Tips on improving your quality of your sleep:

  • Control the controllables
  • Prioritise it, set a go to bed alarm if you need to
  • Don’t wait to get tired in bed
  • Have a wind down routine
  • It’s a skill, practice it to make progress at improving it
  • Write down your thoughts and worries at least 2 hours before bed if these keep you awake at night
  • Disconnect from technology and screens 90 minutes before you go to bed
  • Put your phones on airplane mode at night
  • Have a gadget free bedroom
  • Darken your bedroom
  • Eat your last meal as least 2 hours before bed
  • Eliminate caffeine after 1pm
  • Exercise a minimum of 3 hours before bedtime
  • Take a hot bath which can naturally increase your sleep hormone melatonin
  • Sleep in a cool bedroom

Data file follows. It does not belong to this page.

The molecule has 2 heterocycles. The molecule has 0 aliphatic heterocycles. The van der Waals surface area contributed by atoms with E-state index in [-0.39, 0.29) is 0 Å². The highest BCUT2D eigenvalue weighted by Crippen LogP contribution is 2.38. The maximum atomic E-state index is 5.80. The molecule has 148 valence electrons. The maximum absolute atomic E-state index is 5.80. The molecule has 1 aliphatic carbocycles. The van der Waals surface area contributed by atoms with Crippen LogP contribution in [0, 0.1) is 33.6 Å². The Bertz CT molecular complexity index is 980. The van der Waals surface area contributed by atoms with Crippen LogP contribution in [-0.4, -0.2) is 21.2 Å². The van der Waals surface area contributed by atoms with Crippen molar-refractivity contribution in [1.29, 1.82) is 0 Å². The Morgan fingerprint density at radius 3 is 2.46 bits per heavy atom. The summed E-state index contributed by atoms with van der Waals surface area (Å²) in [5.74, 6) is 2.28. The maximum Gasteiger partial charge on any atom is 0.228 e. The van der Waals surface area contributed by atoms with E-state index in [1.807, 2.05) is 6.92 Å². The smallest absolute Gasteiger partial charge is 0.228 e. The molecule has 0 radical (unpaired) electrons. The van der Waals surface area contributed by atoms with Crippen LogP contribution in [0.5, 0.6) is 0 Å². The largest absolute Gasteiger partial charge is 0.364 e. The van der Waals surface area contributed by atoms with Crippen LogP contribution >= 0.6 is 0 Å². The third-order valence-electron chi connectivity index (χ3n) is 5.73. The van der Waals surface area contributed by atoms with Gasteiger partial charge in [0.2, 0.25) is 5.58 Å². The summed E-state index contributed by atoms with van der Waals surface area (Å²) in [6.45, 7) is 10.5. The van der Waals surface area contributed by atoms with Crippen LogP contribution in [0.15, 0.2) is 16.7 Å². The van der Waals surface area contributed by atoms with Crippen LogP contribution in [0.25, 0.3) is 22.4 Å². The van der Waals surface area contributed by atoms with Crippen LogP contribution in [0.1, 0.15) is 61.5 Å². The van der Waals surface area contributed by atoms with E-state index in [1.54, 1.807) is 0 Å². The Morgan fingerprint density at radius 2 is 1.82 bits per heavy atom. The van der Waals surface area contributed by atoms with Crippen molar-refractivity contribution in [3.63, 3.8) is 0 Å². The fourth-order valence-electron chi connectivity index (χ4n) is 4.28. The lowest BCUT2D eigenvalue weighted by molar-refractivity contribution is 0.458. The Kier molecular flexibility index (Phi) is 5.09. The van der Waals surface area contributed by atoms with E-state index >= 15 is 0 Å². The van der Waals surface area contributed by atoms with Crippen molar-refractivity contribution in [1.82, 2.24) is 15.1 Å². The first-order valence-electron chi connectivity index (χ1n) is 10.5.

• Having a good morning routine is as important as a great evening wind down routine
  • Try to keep your phone on airplane mode for one hour after waking
  • Get some morning sunlight into your eyes without using sunglasses if it’s possible, this helps to regulate your circadian rhythm

4. EXERCISE

Last but not least, exercise. Having a healthy exercise routine brings a multitude of benefits to our heads, hearts, waistlines, muscles and bones. It supports our immune systems and being active can help us to deal with and manage stress better.

Written by Rachel Young, Nutrition and Health Coach and the Founder of Eat Food Right.

Rachel has had a lifelong love of food and always recognised its importance in creating, sustaining and maintaining healthy happy individuals. She is most passionate about helping people to help themselves to eat the food that is right for them.

Eat Food Right’s objective is to provide awareness, education, inspiration and empowerment to people around eating nutritious foods. Other services offered by Eat Food Right include a personalised grocery shopping service, in house private cooking classes, lunch and learn talks and workshops. Find out more here: https://www.eatfoodright.ie/